By James Sanders, Christopher Dann, Irene Kyoung, Rafae Qazi, Jintao Zhu, and Yihan Zhu, London School of Economics and Bowdoin College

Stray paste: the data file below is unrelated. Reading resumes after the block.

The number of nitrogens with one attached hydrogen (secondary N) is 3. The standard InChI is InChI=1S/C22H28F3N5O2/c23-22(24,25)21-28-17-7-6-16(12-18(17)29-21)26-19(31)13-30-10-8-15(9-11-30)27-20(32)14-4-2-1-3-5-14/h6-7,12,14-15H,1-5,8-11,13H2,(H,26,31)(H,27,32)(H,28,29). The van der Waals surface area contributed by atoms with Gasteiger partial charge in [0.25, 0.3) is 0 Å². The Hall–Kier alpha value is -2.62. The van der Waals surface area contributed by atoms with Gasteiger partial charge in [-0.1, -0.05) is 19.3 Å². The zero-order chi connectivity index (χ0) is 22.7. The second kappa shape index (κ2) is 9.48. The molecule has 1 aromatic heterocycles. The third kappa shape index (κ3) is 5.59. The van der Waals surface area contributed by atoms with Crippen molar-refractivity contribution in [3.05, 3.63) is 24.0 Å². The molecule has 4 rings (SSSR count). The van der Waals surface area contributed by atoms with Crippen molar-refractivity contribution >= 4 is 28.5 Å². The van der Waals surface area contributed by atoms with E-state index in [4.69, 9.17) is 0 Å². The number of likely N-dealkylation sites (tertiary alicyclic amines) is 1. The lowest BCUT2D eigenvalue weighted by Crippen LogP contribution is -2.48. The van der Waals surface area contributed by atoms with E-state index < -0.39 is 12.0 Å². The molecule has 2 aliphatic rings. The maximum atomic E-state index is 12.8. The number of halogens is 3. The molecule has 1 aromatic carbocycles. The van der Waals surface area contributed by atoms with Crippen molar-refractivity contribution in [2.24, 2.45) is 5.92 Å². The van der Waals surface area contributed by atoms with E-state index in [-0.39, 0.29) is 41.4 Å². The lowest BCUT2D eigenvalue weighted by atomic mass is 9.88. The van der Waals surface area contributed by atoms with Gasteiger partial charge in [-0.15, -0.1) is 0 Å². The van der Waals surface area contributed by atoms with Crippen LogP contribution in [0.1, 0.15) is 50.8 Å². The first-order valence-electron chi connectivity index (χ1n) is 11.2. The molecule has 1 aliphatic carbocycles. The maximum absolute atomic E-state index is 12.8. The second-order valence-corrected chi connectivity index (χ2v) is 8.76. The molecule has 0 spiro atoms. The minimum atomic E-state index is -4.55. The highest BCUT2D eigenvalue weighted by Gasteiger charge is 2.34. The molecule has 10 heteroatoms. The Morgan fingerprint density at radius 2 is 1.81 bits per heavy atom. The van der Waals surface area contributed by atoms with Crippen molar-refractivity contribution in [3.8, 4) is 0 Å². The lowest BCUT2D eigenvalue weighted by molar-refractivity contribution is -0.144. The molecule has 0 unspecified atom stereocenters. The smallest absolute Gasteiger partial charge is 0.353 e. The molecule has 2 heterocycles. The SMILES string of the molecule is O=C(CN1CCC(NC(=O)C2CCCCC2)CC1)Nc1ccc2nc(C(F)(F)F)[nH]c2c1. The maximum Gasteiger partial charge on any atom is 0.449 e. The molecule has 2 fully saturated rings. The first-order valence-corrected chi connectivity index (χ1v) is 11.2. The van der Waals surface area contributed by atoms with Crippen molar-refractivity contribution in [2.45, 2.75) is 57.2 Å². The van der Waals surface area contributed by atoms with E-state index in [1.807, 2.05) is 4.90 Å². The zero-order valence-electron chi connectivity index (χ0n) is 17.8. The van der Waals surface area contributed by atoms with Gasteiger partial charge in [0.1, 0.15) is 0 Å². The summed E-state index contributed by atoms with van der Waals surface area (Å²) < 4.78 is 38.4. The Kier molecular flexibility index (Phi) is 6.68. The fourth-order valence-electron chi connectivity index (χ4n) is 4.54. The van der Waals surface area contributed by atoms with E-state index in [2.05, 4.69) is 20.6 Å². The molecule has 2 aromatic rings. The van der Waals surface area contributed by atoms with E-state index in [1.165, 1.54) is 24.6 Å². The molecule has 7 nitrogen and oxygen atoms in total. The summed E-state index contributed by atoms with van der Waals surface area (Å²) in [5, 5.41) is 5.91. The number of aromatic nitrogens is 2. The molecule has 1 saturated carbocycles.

Our research aims to quantify the impact of protest turnout on legislative change. Specifically, we formulate a two-period model to explain the behaviour of legislators when faced with a variety of protest turnouts and preferences of the median voter. We theorise that legislator payoffs are non-linearly affected by (1) the size of protests; (2) what they then infer about the preferences of the median voter; and (3) the legislator’s own preferences towards the policy. Instead of being purely office-seeking, a legislator’s payoff is negatively impacted by civil unrest which allows turnouts that represent a lower proportion of the electorate to still have large impacts on behaviour. To test the implications of our model, we conduct an empirical study within the context of anti-nuclear energy protests in the United States throughout the 1970s to early 1990s. Legislative change is operationalised via changes in the Nuclear Regulatory Commission (NRC) budget, which is debated and voted upon in the House and Senate. We use a lagged time series model to estimate the impact of protests on the proceeding year’s NRC budget. We hypothesise that nuclear disasters can be used as a tool of legitimacy for protestors—it provides evidence that the motivations for their actions are justified. The results suggest that, in expectation, every additional anti-nuclear energy protestor increased the Nuclear Regulatory Committee’s annual budget by around $220 over two years, holding other covariates constant.
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